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Sample Work Products

As examples of quality work products, BCG offers a sampling of materials prepared by board-certified genealogists. Click any link below to download a PDF version for your personal reference.

The genealogies and proof arguments presented here have been published by peer-reviewed journals and are used with their permission. All works are copyrighted by their authors. At your own website, if you wish, you may provide links to these models. However, the authors' copyrights do not permit their work to be copied for reproduction elsewhere.

Please note also: Every journal has a house style that reflects its tradition. While these published articles provide excellent models of genealogies and proof arguments, Genealogy Standards recommends, for consistency, the following style guides:

WRITING STYLE: Chicago Manual of Style, 16th ed. (Chicago: University of Chicago Press, 2010).
CITATIONS: Elizabeth Shown Mills, Evidence Explained: Citing History Sources from Artifacts to Cyberspace, third edition revised (Baltimore: Genealogical Publishing Co., 2015). A digital version is available from Evidence Explained: Historical Analysis, Citation, and Source Usage (, via "Book Store."

Case Studies and Proof Arguments

Thorough research often results in a significant body of relevant material that may or may not directly resolve the problem. You may have accumulated multiple pieces of direct evidence that conflict with each other. Or you may have substantial indirect evidence that, when assembled properly, reveals the answer to the research problem even though no one document states the answer explicitly. In such cases, you will want to prepare a "proof argument"—that is, a detailed discussion of the problem, the evidence, and the resolution of the problem.

Proof arguments, when published in genealogical journals, are typically referred to as case studies. As a rule, they demonstrate how to resolve problems of identity or kinship, a skill that BCG tests under Application Requirement 6. Proof arguments may also be incorporated into client reports (Application Requirement 4) and narrative genealogies or narrative lineages (Application Requirement 7).

By clicking the links below, you will find PDF versions of several excellent models that meet the Genealogical Proof Standard.

Mills, Elizabeth Shown, CG, CGL, FASG. “Which Marie Louise is ‘Mariotte’? Sorting Slaves of Common Names.National Genealogical Society Quarterly 94 (September 2006): 183-204. As a case study, this article (like those above) serves as an example for Application Requirement 6. Additionally, its genealogical summary, with two embedded proof arguments, serves as an example of a narrative genealogy for BCG Application Requirement 7.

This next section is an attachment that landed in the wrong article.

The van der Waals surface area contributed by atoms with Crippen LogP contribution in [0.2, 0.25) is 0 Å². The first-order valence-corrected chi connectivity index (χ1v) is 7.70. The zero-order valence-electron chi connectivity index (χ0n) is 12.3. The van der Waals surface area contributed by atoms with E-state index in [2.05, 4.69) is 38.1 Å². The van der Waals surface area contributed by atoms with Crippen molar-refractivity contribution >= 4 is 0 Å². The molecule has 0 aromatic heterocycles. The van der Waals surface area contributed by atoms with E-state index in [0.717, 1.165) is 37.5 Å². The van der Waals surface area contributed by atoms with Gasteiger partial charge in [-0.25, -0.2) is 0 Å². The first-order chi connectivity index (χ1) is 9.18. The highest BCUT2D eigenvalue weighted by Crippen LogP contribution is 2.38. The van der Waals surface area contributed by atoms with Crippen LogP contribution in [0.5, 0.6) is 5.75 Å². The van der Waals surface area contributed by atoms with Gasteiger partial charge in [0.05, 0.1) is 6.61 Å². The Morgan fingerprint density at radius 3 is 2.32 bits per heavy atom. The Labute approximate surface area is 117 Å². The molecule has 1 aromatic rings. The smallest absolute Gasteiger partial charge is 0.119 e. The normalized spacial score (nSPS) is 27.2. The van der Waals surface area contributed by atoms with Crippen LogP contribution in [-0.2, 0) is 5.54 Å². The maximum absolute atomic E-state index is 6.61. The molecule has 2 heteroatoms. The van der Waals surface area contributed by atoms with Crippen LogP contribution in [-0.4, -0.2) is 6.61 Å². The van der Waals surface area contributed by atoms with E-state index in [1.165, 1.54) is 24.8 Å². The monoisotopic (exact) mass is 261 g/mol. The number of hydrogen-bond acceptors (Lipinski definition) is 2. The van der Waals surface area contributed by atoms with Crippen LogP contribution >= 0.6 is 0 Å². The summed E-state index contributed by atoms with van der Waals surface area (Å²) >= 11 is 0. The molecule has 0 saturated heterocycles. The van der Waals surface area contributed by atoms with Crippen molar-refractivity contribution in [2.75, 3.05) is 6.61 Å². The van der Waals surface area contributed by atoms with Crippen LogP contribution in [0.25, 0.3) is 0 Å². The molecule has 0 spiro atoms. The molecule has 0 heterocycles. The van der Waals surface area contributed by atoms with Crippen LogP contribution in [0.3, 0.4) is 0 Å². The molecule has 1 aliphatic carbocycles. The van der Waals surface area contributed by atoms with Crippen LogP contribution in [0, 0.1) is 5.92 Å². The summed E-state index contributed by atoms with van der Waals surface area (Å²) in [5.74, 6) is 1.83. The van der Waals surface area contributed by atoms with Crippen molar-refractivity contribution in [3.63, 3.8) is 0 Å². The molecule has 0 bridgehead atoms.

Families may be assembled in many ways. Common formats include lineages, studies of all descendants of a single family, all ancestors of an individual, or a combination of these. You may prefer to tell your family story in some historical context (a "narrative genealogy") or you may prefer a more traditional "compiled genealogy." The most critical element is your choice of a numbering system that enables other users of your work to correctly interpret the relationships between individuals. The two standard numbering systems are those developed by the National Genealogical Society Quarterly and the New England Historical and Genealogical Register. The links below provide three examples of quality work.

Lenzen, Connie, CG. "The Maternal Line of Elizabeth (Niesz) Titus." (2007). An example of a narrative lineage for Requirement 7; Kinship-Determination Project.

Research Reports

At the close of every research project or assignment, thorough researchers prepare a research report for their clients or their family files. That report summarizes what was done within the project and lays the groundwork for the next stage of research. Its format may vary according to the type of project. For very simple research requests, a "letter report" may suffice. For most research efforts, a more formal report is needed. In general terms, a formal report covers the following:


  • It identifies the problem that was researched and the parties involved;
  • It identifies the materials used in this project and their location, with full citations;
  • It identifies limitations placed upon the project that may have affected the results.


  • It presents all findings, with fully-documented abstracts, transcripts, or other forms of research notes, and with appropriate interpretation and analysis;
  • It clearly separates all analyses and conclusions of the researcher from the detail of the records being abstrated or transcribed;
  • It may include proof arguments, when and where necessary;
  • It provides a summary analysis of what was accomplished in the project;
  • It suggests future work based on current results.


As attachments, it may include other items - for example:

  • Photocopies of pertinent records with full documentation supplied in the margin of the face of the document;
  • A compiled genealogy to summarize the family that is being reconstructed.

Four examples are available in PDF form by clicking on the links below. Other sample research reports, covering other types of research assignments, will be periodically added.

Client Agreements

If you are a professional researcher, it is important to have a written agreement between you and your client. Click the following links to download PDF versions of sample client agreements for your personal reference. They should be used only as a springboard for analyzing your own needs. You should consult an attorney for assistance in drafting your own contracts.


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